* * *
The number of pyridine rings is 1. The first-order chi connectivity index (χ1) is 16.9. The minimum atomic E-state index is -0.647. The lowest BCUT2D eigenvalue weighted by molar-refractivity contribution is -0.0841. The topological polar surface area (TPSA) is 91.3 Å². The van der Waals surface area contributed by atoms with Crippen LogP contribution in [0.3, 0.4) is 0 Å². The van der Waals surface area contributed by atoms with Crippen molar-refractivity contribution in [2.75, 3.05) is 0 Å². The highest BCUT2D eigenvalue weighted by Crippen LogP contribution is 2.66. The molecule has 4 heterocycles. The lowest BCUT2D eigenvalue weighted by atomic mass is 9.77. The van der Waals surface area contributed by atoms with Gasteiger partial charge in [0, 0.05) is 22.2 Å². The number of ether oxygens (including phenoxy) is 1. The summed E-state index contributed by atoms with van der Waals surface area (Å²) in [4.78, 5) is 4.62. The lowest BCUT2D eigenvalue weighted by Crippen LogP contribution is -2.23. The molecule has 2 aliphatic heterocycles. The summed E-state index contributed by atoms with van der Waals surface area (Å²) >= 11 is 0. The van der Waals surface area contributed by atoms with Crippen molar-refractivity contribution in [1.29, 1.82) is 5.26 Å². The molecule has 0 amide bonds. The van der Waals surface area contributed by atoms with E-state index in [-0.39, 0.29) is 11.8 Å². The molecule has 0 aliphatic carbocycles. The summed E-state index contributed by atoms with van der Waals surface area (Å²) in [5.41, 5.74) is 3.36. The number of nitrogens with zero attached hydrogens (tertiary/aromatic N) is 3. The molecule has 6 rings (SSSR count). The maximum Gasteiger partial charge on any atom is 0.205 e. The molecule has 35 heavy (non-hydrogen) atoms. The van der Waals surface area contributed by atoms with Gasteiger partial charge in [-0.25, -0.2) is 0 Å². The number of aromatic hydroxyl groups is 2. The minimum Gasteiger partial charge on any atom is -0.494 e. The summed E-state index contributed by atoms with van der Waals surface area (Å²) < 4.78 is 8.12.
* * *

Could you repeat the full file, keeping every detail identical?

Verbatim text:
The number of pyridine rings is 1. The first-order chi connectivity index (χ1) is 16.9. The minimum atomic E-state index is -0.647. The lowest BCUT2D eigenvalue weighted by molar-refractivity contribution is -0.0841. The topological polar surface area (TPSA) is 91.3 Å². The van der Waals surface area contributed by atoms with Crippen LogP contribution in [0.3, 0.4) is 0 Å². The van der Waals surface area contributed by atoms with Crippen molar-refractivity contribution in [2.75, 3.05) is 0 Å². The highest BCUT2D eigenvalue weighted by Crippen LogP contribution is 2.66. The molecule has 4 heterocycles. The lowest BCUT2D eigenvalue weighted by atomic mass is 9.77. The van der Waals surface area contributed by atoms with Gasteiger partial charge in [0, 0.05) is 22.2 Å². The number of ether oxygens (including phenoxy) is 1. The summed E-state index contributed by atoms with van der Waals surface area (Å²) in [4.78, 5) is 4.62. The lowest BCUT2D eigenvalue weighted by Crippen LogP contribution is -2.23. The molecule has 2 aliphatic heterocycles. The summed E-state index contributed by atoms with van der Waals surface area (Å²) >= 11 is 0. The van der Waals surface area contributed by atoms with Crippen molar-refractivity contribution in [1.29, 1.82) is 5.26 Å². The molecule has 0 amide bonds. The van der Waals surface area contributed by atoms with E-state index in [-0.39, 0.29) is 11.8 Å². The molecule has 0 aliphatic carbocycles. The summed E-state index contributed by atoms with van der Waals surface area (Å²) in [5.41, 5.74) is 3.36. The number of nitrogens with zero attached hydrogens (tertiary/aromatic N) is 3. The molecule has 6 rings (SSSR count). The maximum Gasteiger partial charge on any atom is 0.205 e. The molecule has 35 heavy (non-hydrogen) atoms. The van der Waals surface area contributed by atoms with Gasteiger partial charge in [-0.25, -0.2) is 0 Å². The number of aromatic hydroxyl groups is 2. The minimum Gasteiger partial charge on any atom is -0.494 e. The summed E-state index contributed by atoms with van der Waals surface area (Å²) < 4.78 is 8.12.